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Journal of Youth and Adolescence

, Volume 48, Issue 5, pp 891–907 | Cite as

Identity Structure and Processes in Adolescence: Examining the Directionality of Between- and Within-Person Associations

  • Annabel BogaertsEmail author
  • Laurence Claes
  • Seth J. Schwartz
  • Andrik I. Becht
  • Margaux Verschueren
  • Amarendra Gandhi
  • Koen Luyckx
Empirical Research
  • 499 Downloads

Abstract

Developing a stable and coherent identity structure (i.e., a synthesized sense of self that can support self-directed decision making) represents a lifelong task. A person’s identity structure is continually revised through ongoing processes of identity exploration and commitment. However, longitudinal studies linking identity structure to identity processes are largely lacking. The present three-wave longitudinal study among 530 Flemish high school students [50.6% female; Mage = 15; SD = 1.85; age range = 11–19 years] examined the directionality of both between- and within-person associations linking identity synthesis and confusion to identity exploration and commitment processes. Between-person cross-lagged models indicated that adolescents who scored high on identity synthesis relative to their peers also scored high on proactive exploration and commitment processes, and low on ruminative exploration one year later, again relative to their peers. Adolescents who scored high on identity confusion relative to their peers also scored high on ruminative exploration one year later, again relative to their peers. With respect to effects of identity processes on identity structure, adolescents who scored high on identification with commitment relative to their peers also scored low on identity confusion one year later. Within-person cross-lagged models indicated that, when adolescents scored high on identity synthesis relative to their own average score, they reported increased proactive exploration processes one year later. In general, reaching a degree of identity synthesis appears to represent a prerequisite for proactive identity exploration at both the between- and within-person levels.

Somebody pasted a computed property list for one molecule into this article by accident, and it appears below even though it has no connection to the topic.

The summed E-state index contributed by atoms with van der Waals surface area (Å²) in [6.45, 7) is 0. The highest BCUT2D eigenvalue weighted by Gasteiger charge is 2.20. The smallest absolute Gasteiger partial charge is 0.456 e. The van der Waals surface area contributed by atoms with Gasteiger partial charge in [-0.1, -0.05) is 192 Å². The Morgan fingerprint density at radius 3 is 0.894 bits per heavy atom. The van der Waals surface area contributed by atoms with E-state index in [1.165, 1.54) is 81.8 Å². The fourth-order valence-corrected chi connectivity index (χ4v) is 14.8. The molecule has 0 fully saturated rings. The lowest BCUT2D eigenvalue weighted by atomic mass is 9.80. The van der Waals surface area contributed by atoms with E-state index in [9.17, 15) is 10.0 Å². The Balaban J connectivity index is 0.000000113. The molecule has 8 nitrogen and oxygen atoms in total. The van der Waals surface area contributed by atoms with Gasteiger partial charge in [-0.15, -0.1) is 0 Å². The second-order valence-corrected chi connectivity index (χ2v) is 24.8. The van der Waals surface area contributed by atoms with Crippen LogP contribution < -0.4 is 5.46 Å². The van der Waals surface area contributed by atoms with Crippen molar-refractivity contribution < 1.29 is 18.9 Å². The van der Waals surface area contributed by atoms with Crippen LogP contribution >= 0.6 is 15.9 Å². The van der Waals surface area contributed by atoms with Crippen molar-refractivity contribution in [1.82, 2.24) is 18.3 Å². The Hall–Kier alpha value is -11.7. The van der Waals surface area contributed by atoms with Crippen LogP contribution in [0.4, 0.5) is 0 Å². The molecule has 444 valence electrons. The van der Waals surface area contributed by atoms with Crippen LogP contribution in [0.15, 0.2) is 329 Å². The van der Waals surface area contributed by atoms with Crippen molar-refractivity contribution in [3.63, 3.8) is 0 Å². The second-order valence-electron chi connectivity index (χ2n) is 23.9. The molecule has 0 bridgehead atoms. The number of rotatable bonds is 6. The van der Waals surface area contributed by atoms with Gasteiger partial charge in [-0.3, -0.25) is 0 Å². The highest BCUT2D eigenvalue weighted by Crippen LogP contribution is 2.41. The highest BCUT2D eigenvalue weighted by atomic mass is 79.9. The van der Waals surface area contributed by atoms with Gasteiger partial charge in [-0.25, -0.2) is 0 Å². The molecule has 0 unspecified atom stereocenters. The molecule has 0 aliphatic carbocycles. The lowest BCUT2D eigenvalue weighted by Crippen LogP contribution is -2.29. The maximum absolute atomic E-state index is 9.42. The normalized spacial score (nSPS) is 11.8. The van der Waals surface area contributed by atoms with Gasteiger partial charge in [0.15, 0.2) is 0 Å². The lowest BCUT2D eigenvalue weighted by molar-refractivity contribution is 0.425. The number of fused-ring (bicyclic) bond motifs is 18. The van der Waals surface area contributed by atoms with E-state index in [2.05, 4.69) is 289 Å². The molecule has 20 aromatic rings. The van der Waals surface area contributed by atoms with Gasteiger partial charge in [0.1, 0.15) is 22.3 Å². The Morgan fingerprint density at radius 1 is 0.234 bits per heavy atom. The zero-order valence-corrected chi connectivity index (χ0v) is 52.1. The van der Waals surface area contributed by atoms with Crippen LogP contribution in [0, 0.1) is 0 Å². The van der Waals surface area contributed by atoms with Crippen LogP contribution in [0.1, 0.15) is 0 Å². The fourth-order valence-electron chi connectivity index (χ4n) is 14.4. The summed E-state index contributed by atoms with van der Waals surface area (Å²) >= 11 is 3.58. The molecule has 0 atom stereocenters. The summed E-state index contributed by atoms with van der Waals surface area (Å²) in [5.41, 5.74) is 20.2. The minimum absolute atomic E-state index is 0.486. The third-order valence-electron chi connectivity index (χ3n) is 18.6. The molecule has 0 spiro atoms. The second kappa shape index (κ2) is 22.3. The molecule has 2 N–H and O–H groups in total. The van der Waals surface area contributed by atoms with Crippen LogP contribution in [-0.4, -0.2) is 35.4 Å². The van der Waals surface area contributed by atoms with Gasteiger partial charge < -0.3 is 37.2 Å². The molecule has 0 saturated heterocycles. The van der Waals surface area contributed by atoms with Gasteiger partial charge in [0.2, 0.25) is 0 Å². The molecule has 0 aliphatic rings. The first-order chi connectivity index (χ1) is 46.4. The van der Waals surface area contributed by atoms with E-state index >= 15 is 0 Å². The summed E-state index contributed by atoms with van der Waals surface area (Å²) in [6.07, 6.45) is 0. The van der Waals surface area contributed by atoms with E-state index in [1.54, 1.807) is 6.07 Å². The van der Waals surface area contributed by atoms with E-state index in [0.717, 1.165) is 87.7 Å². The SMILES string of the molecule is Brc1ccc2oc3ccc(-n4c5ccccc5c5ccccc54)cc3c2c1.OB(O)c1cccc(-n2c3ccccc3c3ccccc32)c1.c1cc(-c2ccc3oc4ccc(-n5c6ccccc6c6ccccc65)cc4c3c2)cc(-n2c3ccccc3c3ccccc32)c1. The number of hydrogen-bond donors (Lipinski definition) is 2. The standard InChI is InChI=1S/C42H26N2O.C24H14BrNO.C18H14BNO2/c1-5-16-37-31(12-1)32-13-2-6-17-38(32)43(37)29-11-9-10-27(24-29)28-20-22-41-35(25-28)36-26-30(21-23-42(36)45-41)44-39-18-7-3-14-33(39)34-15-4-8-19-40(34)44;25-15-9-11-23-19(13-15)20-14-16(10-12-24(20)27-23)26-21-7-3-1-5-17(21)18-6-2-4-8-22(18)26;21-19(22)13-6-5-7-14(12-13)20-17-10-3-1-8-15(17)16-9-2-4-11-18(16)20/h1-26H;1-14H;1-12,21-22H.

Keywords

Identity structure Identity processes Adolescence Between-person Within-person Longitudinal 

Notes

Authors’ Contributions

A.G. and L.C. oversaw the data collection; A.B., L.C., and K.L. conceived of the study, constructed the hypotheses, analyzed the data, and interpreted the results; A.B. wrote the manuscript with critical revisions from all authors (K.L., L.C., S.J.S., A.I.B., M.V., and A.G.); S.J.S. and A.I.B. contributed to the data analyses and interpretation of the results. All authors read and approved the final manuscript.

Funding

There was no funding provided for this study.

Data Sharing and Declaration

This manuscript’s data will not be deposited.

Compliance with Ethical Standards

Conflict of Interest

The authors declare that they have no conflict of interest.

Ethical Approval

The present study was approved by the ethical committee (SMEC) of the Faculty of Psychology and Educational Sciences at the University of Leuven.

Informed Consent

Informed consent was obtained from all individual participants included in the study.

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Authors and Affiliations

  1. 1.Faculty of Psychology and Educational SciencesKU LeuvenLeuvenBelgium
  2. 2.Faculty of Medicine and Health SciencesUniversity AntwerpAntwerpBelgium
  3. 3.Department of Public Health Sciences, Leonard M. Miller School of MedicineUniversity of MiamiMiamiUSA
  4. 4.Research Centre Adolescent DevelopmentUtrecht UniversityUtrechtThe Netherlands
  5. 5.UNIBSUniversity of the Free StateBloemfonteinSouth Africa

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